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Tshepang Tshube and Stephanie J. Hanrahan

coach education in Botswana. Second, a historical account of Botswana sport will be presented followed by coach education programs, particularly coach development frameworks, and conclusions. Sport cannot be separated from the cultural, political, and geographical environment of any community. For

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Obidiah Atkinson, Samantha Bates, Dawn Anderson-Butcher, Sydney Mack, and Jacqueline Goodway

). By in large, effective coaches engage in formal coaching education ( Gould et al., 2007 ), develop a holistic coaching philosophy ( Camiré, 2014 ), and voice a desire for continued learning ( Pierce et al., 2018 ). Accessing coach education and training is another predictor of whether coaches have

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Julia Walsh and Fraser Carson

who deliver coach education. The coach developer must take into consideration the coach as learner, the design of safe, productive and challenging learning environments, and the sport ecosystem ( McQuade & Nash, 2015 ). Current delivery of formal coach education has received mixed reviews for its

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Fernando Santos, Martin Camiré, Dany J. MacDonald, Henrique Campos, Manuel Conceição, and Ana Silva

. Similarly, Santos et al. ( 2018 ) found that youth sport coaches struggled to identify the strategies they used to facilitate PYD outcomes and that the coach education programs they completed did not equip them with the tools necessary to target PYD intentionally. Such findings suggest that coaches could

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Marie Hedberg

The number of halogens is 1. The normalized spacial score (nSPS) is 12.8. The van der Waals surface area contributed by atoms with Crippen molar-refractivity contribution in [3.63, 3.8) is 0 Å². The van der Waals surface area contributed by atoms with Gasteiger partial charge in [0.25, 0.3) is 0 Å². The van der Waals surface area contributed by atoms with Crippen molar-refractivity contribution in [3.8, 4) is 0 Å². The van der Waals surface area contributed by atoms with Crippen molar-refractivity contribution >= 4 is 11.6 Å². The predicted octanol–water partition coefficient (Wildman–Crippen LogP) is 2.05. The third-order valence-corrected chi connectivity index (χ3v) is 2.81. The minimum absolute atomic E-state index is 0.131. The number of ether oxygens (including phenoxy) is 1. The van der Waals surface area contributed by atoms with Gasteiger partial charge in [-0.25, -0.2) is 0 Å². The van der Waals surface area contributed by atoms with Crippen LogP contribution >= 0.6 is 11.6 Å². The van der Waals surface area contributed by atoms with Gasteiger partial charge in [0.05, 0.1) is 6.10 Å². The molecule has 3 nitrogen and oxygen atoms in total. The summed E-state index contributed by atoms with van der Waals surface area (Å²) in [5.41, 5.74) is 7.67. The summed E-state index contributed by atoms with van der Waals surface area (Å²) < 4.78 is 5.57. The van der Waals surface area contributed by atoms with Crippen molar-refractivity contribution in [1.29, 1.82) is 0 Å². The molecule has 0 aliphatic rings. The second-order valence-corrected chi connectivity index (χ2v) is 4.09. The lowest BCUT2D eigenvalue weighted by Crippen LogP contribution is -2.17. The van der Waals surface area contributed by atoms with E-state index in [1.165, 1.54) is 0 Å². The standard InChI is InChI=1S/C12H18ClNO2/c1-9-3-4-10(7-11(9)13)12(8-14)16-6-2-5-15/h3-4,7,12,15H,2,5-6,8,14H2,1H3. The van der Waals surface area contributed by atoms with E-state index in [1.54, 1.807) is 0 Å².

The purpose of this article is to describe the status of coaching and coach education in Sweden. The Swedish Sport Movement can be traced to the distinctive cultural and political characteristics that exist in Sweden and in other Scandinavian countries. The typical Swedish coach has been described as a collectivist, having a high work ethic and believing strongly in the importance of the group (Birkinshaw & Crainer, 2002). They build their coaching on what are traditionally considered female values, have a high-risk tolerance and there is often a lack of hierarchy in the coach-athlete relationship. Most coaching is done on a voluntary basis and the different Sport federations design and deliver coach education. There is no standard or uniform coach education regarding content, structure and costs. In addition, the quality of coach education in Sweden has not been assessed. Although many coaches recognize the importance of learning from other coaches, research has found that coaches in Sweden are seldom prepared to reflect and to think critically (Fahlström, Glemne, Hageskog, Kenttä, & Linnér, 2013; Hedberg, 2014).

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Frank Jacobs, Annelies Knoppers, Rene Diekstra, and Marcin Sklad